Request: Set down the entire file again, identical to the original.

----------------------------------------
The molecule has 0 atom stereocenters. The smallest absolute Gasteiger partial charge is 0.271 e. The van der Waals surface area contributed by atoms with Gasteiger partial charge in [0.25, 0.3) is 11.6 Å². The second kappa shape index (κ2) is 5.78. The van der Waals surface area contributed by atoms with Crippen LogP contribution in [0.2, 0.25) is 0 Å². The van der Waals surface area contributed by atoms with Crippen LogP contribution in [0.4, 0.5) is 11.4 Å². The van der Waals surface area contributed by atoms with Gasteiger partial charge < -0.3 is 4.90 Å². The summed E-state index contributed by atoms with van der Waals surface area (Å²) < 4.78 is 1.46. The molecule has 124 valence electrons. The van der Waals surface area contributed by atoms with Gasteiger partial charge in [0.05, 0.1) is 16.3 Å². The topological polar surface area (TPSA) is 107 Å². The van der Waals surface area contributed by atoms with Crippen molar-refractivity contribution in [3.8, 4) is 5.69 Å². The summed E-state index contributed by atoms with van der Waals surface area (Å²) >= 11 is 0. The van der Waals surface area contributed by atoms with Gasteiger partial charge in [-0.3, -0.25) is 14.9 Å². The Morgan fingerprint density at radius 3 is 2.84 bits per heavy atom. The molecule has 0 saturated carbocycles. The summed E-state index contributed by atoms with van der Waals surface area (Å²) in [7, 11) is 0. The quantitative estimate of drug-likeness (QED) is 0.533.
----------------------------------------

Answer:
The molecule has 0 atom stereocenters. The smallest absolute Gasteiger partial charge is 0.271 e. The van der Waals surface area contributed by atoms with Gasteiger partial charge in [0.25, 0.3) is 11.6 Å². The second kappa shape index (κ2) is 5.78. The van der Waals surface area contributed by atoms with Crippen LogP contribution in [0.2, 0.25) is 0 Å². The van der Waals surface area contributed by atoms with Crippen LogP contribution in [0.4, 0.5) is 11.4 Å². The van der Waals surface area contributed by atoms with Gasteiger partial charge < -0.3 is 4.90 Å². The summed E-state index contributed by atoms with van der Waals surface area (Å²) < 4.78 is 1.46. The molecule has 124 valence electrons. The van der Waals surface area contributed by atoms with Gasteiger partial charge in [0.05, 0.1) is 16.3 Å². The topological polar surface area (TPSA) is 107 Å². The van der Waals surface area contributed by atoms with Crippen molar-refractivity contribution in [3.8, 4) is 5.69 Å². The summed E-state index contributed by atoms with van der Waals surface area (Å²) >= 11 is 0. The van der Waals surface area contributed by atoms with Gasteiger partial charge in [-0.3, -0.25) is 14.9 Å². The Morgan fingerprint density at radius 3 is 2.84 bits per heavy atom. The molecule has 0 saturated carbocycles. The summed E-state index contributed by atoms with van der Waals surface area (Å²) in [7, 11) is 0. The quantitative estimate of drug-likeness (QED) is 0.533.